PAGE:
US 3020954 A
Abstract available in
Claims available in
Description (OCR text may contain errors)
CRUSS REZWQENQE SEARQH RGQM Feb. 13, 1962 J. w. GRAHAM ETAL 3,
METHOD OF FRACTURING IN WELLS Filed Feb. 3, 1958 FRACTURING FLUID PACKER INVENTORS.
JOHN W. GRAHAM, JOHN K- KERVER BY CHARLES L. PROKOP ATTORNEY.
3,020,954 METHOD OF FRACTURING IN WELLS John W. Graham, Bellaire, and John K. Kerver and Charles L. Prokop, Houston, Tex., assignors, by rnesne assignments, to Jersey Production Research Company, Tulsa, Okla., a corporation of Delaware Filed Feb. 3, 1958, Ser. No. 712,745
5 Claims. (Cl. 166-42) This invention is directed to a method of fracturing wells to restrict production of sand from hydrocarbon bearing strata.
Production of sand, which often accompanies production of oil or gas from subsurface formations, is detrimental in hydrocarbon fluid producing operation because it causes for example, rapid erosion and plugging of subsurface pumping equipment; erosion of surface flow lines; and reduction or prevention of fluid flow through accumulation of sand in the well bore.
An object of this invention is to provide an improved method for reducing or eliminating sand production from hydrocarbon producing formations.
Briefly, the invention concerns a method for restricting the production of sand from hydrocarbon bearing strata comprising fracturing impervious nonhydrocarbon bearing strata adjacent hydrocarbon bearing strata, extending the fracture system into the hydrocarbon bearing strata, and then producing hydrocarbon fluid through these fractures.
In drilling oil wells, the procedures of drilling through subsurface formations, setting pipe, and perforating operations cause the produced fluids to travel at high velocity through the regions in which the confining forces have been greatly altered. Alteration of confining forces on the sand grains of hydrocarbon producing formations, together with the high velocity of the produced fluids through the perforations formed in the hydrocarbon producing formations, cause sand to flow into the well bore.
Completing a well in the manner of the present invention, briefly noted above, eliminates the causes of sand production inherent in conventional completion practice. The completion, according to this invention, will not include a gross alteration of the confining forces and, furthermore, regions of high produced fluid velocity within the hydrocarbon bearing strata will not exist.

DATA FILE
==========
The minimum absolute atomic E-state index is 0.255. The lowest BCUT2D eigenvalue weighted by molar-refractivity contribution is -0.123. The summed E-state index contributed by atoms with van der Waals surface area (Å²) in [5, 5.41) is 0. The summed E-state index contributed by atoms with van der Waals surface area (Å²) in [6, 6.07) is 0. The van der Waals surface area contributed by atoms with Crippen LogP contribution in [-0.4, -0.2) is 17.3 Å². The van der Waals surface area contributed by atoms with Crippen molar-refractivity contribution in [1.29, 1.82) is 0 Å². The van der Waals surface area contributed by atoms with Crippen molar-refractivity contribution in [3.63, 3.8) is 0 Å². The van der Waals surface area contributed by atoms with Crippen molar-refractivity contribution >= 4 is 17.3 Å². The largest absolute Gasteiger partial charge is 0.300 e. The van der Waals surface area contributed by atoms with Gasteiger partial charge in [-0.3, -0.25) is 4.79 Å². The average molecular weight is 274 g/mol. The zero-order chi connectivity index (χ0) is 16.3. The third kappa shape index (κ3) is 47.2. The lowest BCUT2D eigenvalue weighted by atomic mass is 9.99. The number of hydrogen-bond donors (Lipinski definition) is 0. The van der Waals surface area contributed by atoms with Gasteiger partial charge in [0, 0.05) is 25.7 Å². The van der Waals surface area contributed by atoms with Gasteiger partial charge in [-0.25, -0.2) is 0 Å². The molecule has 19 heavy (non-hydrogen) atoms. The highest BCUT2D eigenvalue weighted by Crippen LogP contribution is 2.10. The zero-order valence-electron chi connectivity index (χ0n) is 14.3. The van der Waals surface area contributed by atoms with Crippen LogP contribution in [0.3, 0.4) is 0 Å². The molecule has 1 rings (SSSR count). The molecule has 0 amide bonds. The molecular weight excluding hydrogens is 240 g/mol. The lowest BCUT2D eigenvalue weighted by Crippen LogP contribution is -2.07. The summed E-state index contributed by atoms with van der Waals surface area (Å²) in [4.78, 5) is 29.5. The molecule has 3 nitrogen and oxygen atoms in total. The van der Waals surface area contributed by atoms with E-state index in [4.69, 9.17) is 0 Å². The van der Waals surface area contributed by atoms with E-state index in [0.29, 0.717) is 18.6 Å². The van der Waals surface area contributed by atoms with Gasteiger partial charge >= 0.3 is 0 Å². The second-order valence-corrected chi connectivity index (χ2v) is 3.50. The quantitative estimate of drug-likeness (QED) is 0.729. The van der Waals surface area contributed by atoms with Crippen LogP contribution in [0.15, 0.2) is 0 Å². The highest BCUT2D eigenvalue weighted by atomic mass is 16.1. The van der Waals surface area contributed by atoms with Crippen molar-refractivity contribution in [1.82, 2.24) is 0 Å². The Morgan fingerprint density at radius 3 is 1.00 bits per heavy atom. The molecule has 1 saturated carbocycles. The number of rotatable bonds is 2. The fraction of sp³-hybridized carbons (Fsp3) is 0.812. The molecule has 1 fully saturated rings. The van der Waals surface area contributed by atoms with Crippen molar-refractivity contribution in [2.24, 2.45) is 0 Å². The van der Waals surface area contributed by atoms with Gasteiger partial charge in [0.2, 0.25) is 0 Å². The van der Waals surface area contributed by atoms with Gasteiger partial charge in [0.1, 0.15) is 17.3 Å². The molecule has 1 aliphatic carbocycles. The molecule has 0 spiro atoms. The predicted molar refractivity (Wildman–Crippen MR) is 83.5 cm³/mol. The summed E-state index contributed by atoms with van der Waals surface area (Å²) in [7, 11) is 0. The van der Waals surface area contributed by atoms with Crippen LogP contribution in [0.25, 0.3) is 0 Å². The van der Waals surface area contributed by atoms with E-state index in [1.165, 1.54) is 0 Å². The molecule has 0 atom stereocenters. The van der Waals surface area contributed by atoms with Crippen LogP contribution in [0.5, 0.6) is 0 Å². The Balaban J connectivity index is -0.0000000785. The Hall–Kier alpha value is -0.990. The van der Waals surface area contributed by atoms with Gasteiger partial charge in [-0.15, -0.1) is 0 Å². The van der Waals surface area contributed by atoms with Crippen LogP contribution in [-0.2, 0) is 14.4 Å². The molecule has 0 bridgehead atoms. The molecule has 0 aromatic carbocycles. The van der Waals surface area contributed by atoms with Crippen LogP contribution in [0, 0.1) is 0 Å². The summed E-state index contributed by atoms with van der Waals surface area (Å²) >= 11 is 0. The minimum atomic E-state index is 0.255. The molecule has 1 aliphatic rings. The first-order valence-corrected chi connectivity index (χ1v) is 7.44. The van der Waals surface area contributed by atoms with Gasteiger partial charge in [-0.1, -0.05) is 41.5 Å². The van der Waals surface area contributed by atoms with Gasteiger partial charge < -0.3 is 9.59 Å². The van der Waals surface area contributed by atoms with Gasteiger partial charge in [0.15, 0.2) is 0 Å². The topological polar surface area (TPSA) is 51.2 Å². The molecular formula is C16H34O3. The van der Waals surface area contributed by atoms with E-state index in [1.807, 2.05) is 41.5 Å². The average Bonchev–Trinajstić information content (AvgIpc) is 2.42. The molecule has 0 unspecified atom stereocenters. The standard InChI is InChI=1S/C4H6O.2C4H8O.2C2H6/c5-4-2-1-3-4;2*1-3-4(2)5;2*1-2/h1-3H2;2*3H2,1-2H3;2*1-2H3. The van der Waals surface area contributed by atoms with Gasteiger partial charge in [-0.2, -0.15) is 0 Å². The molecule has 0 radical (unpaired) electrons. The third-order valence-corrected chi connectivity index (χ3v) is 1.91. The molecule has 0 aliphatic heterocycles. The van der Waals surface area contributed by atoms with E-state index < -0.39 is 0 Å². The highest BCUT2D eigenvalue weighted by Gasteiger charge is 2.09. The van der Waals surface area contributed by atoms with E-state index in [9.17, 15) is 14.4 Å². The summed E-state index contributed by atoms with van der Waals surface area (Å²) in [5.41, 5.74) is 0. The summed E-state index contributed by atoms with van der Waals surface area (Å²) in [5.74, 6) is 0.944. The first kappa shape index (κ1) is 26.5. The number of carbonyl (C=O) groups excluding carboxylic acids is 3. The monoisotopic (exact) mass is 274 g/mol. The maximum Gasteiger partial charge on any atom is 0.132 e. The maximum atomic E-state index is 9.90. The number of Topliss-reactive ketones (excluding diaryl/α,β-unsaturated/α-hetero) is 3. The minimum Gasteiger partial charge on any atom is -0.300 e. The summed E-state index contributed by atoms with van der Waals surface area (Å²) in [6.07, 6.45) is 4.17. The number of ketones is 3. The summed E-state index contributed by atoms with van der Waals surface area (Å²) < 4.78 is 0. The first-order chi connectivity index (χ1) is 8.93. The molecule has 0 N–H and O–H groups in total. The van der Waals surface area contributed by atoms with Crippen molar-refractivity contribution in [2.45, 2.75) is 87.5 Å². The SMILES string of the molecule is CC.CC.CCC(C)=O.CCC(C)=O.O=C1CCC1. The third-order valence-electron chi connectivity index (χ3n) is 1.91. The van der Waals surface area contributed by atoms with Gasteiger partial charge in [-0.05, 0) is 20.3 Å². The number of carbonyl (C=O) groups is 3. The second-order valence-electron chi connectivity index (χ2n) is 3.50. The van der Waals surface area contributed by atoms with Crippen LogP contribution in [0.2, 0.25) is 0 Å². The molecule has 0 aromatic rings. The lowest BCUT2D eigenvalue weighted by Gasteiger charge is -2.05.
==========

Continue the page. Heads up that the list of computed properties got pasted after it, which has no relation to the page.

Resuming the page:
The above and other objects of the invention will be apparent from a description of the invention taken in conjunction with the drawing wherein:
FIG. 1 is a cross-sectional view of a well bore illustrating the fracturing operation according to the invention; and
FIG. 2 is a cross-sectional view of the well bore illustrating the producing operation according to the iuvention.
For a more complete understanding of the invention,
reference to FIGS. 1 and 2 in greater detail will now be made.
FIGS. 1 and 2 show a well bore 10 penetrating a pinrality of subsurface strata including an impervious stratum 11 and a hydrocarbon producing sand stratum 12. A casing 13 is arranged in well bore 10 and cemented therein according to conventional practice by means of cement 14.
When it is desired to produce hydrocarbons, a gun perforator (not shown) is lowered through casing 13 to adjacent the impervious stratum 11, and casing 13, cement 14, and impervious stratum 11 are perforated as indicated by the perforations 15. Then, a fracturing fluid is introduced into the well bore and impervious stratum 11 is fractured. The fractures 18 formed by this operation extend into hydrocarbon sand stratum 12.
3,020,954 I Patented Feb. s, 1962.,
Preferably, as illustrated in FIG. 1, the fracturing equipment includes a pipe 17, the lower open end of which extends to adjacent impervious stratum 11, provided with a. packer 16 adapted to seal off the annulus between casing 13 and pipe 17 above impervious stratum 11. To form fractures 18 in strata 11 and 12, fracturing fluid is pumped down pipe 17, and through perforations 15 in casing 13, cement 14, and stratum 11 according to conventional hydraulic fracturing practice. a H